Life Without Petroleum

With a nod to Tim Murray, if you want to imagine life without petroleum products, here are just a few of the 70,000 products, common to our lives, which involve petroleum inputs:

Printing inks    Dishwashing liquids    Paint brushes    Telephones
Toys    Unbreakable dishes    Insecticides    Antiseptics
Dolls    Car sound insulation    Fishing lures    Deodorant
Tires    Motorcycle helmets    Linoleum    Sweaters
Tents    Refrigerator linings    Paint rollers    Floor wax
Shoes    Electrical tape    Plastic wood    Model cars
Glue    Roller-skate wheels    Rubbish bags    Soap dishes
Skis    Permanent-press clothes    Hand lotion    Clothes line
Dyes    Soft contact lenses    Shampoo    Nylon stockings
Cameras    Food preservatives    Fishing rods    Oil filters
Combs    Transparent tape    Anaesthetics    Upholstery
Dice    Disposable nappies    TV cabinets    Cassettes
Mops    Sports car bodies    Salad bowls    House paint
Purses    Electric blankets    Awnings    Ammonia
Dresses    Car battery cases    Safety glass    Hair curlers
Pyjamas    Synthetic rubber    DVDs    Spectacles
Pillows    Vitamin capsules    Movie film    Refrigerators
Candles    Rubbing alcohol    Loudspeakers    Buckets
Boats    Ice cube trays    Credit cards    Fertilizers
Crayons    Insect repellent    Water pipes    Toilet seats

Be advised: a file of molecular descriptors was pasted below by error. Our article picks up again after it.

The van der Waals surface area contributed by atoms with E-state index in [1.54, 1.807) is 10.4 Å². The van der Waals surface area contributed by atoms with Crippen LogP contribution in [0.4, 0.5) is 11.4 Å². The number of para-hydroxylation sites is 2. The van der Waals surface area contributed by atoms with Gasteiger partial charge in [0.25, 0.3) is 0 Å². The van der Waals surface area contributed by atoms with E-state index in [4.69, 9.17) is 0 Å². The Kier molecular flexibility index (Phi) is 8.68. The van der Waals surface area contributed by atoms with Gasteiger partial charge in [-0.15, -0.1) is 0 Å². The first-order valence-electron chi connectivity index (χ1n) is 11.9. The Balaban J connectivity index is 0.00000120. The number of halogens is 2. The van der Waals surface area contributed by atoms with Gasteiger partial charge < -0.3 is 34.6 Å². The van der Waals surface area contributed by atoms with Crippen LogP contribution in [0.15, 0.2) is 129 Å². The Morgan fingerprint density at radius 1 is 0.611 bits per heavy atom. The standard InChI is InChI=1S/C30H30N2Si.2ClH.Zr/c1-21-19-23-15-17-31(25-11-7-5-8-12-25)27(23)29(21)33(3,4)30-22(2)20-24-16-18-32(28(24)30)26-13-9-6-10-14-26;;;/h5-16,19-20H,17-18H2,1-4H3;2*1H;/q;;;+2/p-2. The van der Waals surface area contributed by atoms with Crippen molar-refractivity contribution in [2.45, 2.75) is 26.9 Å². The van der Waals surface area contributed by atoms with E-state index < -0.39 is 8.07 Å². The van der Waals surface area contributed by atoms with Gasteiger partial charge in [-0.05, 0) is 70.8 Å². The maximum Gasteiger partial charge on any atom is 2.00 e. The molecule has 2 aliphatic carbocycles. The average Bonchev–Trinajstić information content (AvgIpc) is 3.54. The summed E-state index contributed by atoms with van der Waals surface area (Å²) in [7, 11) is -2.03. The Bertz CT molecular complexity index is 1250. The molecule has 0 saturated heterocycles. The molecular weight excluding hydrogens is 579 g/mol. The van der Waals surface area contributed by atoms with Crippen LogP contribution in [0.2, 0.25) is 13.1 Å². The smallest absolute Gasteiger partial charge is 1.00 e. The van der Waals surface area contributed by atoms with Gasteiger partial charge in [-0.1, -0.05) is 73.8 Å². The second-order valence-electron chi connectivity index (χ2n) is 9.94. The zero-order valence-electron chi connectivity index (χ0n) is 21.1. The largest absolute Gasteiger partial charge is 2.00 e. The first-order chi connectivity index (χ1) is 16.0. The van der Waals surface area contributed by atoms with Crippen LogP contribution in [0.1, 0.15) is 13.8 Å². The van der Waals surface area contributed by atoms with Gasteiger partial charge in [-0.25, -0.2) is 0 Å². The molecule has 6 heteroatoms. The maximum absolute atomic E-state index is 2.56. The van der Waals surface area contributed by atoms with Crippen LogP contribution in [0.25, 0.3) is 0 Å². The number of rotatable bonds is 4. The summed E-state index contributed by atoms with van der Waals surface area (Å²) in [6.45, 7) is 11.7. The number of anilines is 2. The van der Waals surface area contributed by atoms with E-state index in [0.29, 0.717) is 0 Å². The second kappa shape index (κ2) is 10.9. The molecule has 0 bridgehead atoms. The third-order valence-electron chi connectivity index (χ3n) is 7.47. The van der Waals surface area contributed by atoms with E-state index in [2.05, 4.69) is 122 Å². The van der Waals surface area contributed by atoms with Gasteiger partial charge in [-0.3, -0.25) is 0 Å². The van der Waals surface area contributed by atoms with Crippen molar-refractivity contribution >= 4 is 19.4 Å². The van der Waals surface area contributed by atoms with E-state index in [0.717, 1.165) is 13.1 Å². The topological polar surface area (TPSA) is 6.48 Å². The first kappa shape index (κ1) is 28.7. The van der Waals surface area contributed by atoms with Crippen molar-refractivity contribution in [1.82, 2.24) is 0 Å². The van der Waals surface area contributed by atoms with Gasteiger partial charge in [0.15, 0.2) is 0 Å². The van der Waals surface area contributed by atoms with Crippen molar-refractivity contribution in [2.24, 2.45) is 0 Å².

Caulking    Roofing shingles    Fishing boots    Life jackets
Balloons    Shower curtains    Garden hose    Golf balls
Curtains    Plywood adhesive    Umbrellas    Detergents
Milk jugs    Beach umbrellas    Glue    Sunglasses
Putty    Tap washers    Cold cream    Bandages
Tool racks    Antihistamines    Hair colouring    Nail varnish
Waterproofs    Drinking cups    Guitar strings    False teeth
Yarn    Petroleum jelly    Toothpaste    Golf bags
Roofing    Tennis rackets    Toothbrushes    Perfume
Luggage    Wire insulation    Folding doors    Shoe polish
Fan belts    Ballpoint pens    Shower doors    Cortisone
Carpeting    Artificial turf    Heart valves    MP3 players
Lipstick    Artificial limbs    Hearing aids    Deodorant
Aspirin    Shaving cream    Paddling pools    Parachutes

So, how will we get by in the post-carbon world ahead? Assuming we’ll make it there.
Oh, I know you will say that in 1800 humanity survived without the above, or found other raw materials to make them from. And good riddance to some of them.
But in 1800 there were only a billion of us. Now we are 6.8 billion and the Chinese and Indians will demand more oil than can be supplied. Notice the inconspicuous item in the fourth column, 17th on the list. “Fertilizers”. That is a little bit more important than “Hair curlers” and “Nail varnish”, I would think. Come to think of it, using the oil we extract to make any item on the list is a better use than we make of most of it.
Currently we just burn it.

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One Response to Life Without Petroleum

  1. finnjackson says:

    Good list. I’ve added a link to it on the Peak Oil page here:

    Of course, peak oil won’t remove all these products immediately, but it will make them more expensive. And then we’ll start to find alternatives, sustainable alternatives, so that is a good thing also.

    I read once that we burn over 90%-95% of the oil that we extract — as you say, a huge waste when we could be using it to make all these useful things.

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